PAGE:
The weather outside emitted gloom, as the fog covered the streets, making it difficult for the commuters to see clearly into the night. The street lights permeated through however, and a small ray shone on a man walking slowly along the pavement.
This very man, neither form nor height could be discernible from just one look at him; he was covered from head to foot in very heavy winter clothes, and a bowler hat lay on top of his head, with scarves wrapping his face. Save for the sound of his deep breathing against the frigid air, he made no other noise. He turned a corner, away from the crowded streets to a quiet neighbourhood. His footsteps echoed as he walked along, and this whole time, he kept his head down.
On that same street the man walked on, a large townhouse stood solemnly over all the other houses. Inside, a family of five had just finished eating dinner, having eaten a simple meal. They soon cleared the table and the family dispersed towards their separate activities.
A loud sharp rap on the door vibrated throughout the house and the father went to the front door and opened it. In came the man from the streets, hurriedly bounding up the stairs. A shrill cry was heard from the attic and the man came pounding back down, immediately running out into the cold night.
Another cry was heard from the floors above and a woman screamed out:
“She’s dead! He killed her!”
Who they meant by “he”, nobody knew, but the “she” they referred to was the nanny of the youngest mistress of the house.
Soon after, the whole house, including the servants, was in an uproar.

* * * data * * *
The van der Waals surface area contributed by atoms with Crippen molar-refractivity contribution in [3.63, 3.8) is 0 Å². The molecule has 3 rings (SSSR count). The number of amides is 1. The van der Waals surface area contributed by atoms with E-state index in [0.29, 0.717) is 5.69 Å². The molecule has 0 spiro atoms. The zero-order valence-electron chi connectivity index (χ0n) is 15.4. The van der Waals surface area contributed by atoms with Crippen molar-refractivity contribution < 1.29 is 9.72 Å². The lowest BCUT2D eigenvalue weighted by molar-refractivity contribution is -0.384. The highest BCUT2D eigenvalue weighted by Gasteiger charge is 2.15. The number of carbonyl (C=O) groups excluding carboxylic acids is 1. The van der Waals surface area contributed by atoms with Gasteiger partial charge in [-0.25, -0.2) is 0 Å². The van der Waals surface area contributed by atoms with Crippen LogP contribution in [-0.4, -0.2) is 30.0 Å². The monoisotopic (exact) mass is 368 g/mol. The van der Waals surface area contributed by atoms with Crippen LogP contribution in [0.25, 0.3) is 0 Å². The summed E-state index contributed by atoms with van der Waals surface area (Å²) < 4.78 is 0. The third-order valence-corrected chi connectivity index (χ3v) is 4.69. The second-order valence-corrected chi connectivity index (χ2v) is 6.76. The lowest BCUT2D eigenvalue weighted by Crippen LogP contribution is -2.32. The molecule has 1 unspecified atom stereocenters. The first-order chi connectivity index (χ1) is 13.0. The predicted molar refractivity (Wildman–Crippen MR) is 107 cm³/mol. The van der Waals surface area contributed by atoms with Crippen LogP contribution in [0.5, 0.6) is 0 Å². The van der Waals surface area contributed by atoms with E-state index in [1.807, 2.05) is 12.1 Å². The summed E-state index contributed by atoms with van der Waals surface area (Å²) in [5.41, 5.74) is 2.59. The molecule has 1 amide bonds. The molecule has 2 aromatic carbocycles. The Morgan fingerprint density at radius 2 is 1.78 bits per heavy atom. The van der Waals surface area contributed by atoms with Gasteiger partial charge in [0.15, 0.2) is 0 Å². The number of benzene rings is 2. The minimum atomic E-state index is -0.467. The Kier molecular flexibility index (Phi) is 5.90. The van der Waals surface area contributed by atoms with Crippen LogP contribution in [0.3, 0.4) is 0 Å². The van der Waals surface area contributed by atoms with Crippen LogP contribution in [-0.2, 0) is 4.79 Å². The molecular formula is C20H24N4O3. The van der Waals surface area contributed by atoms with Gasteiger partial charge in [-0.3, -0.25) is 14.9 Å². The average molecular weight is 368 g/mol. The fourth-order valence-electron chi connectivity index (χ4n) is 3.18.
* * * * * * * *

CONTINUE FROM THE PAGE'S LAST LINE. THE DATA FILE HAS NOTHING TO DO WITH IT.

In the attic, a pool of blood spread out from a female body, all across the wooden floor. A very pretty young woman lay on the ground, with her face ghastly white and eyes glazed over; multiple stab wounds were inflicted on her body, from the face down. But on her face was a look of pain and disbelief, about to be overcome with horror. Next to her stood a young girl holding a bloodied knife, staring blankly down at the corpse next to her. She remained immobile even when her mother had come in, who had immediately run out soon after, screaming.
When a lone law enforcer, who appeared to be around his early thirties, arrived a while after on the landing of the attic – called forth by the patriarch of the family – he looked at the child calmly, approached her, and carefully removed the knife from her small hands; her grasp on the object was loose, so it was an easy task for him. His assistant approached him and, reaching out with his gloved hand, took the knife from his senior.
Once his assistant had bagged the evidence away, he whispered for him to take the child as well. He did as he was instructed, as he then proceeded to approach the child cautiously, as if the murder was committed by the girl. Once the assistant had the girl by the hand, he led her away, leaving the main officer in the grimy and congealing atmosphere to ponder upon the crime scene.
For a short while, he lingered near the body of the victim. Then he spied something glittering on her index finger. He bent over and examined it closer, hastily taking away what seemed to be a ring from her lifeless hands.
“There it is,” he whispered into the still room. “I overlooked that.”
He surveys the room to make sure everything is in order and leaves calmly. He takes his phone out, presumably to call police backup, but before he puts the call in, he takes one last look at the deceased young woman.
From the angle he stood, it seemed like a huge rose petal had engulfed her body, with her pale skin contrasting tastefully against the deep red that had poured out of the gashes on her delicate form. It was a hauntingly beautiful image, something the officer’s poetic soul couldn’t deny.
“What a pity – such wasted talent.”
And with that, he left the room, unshackled from the presence of the woman once and for all.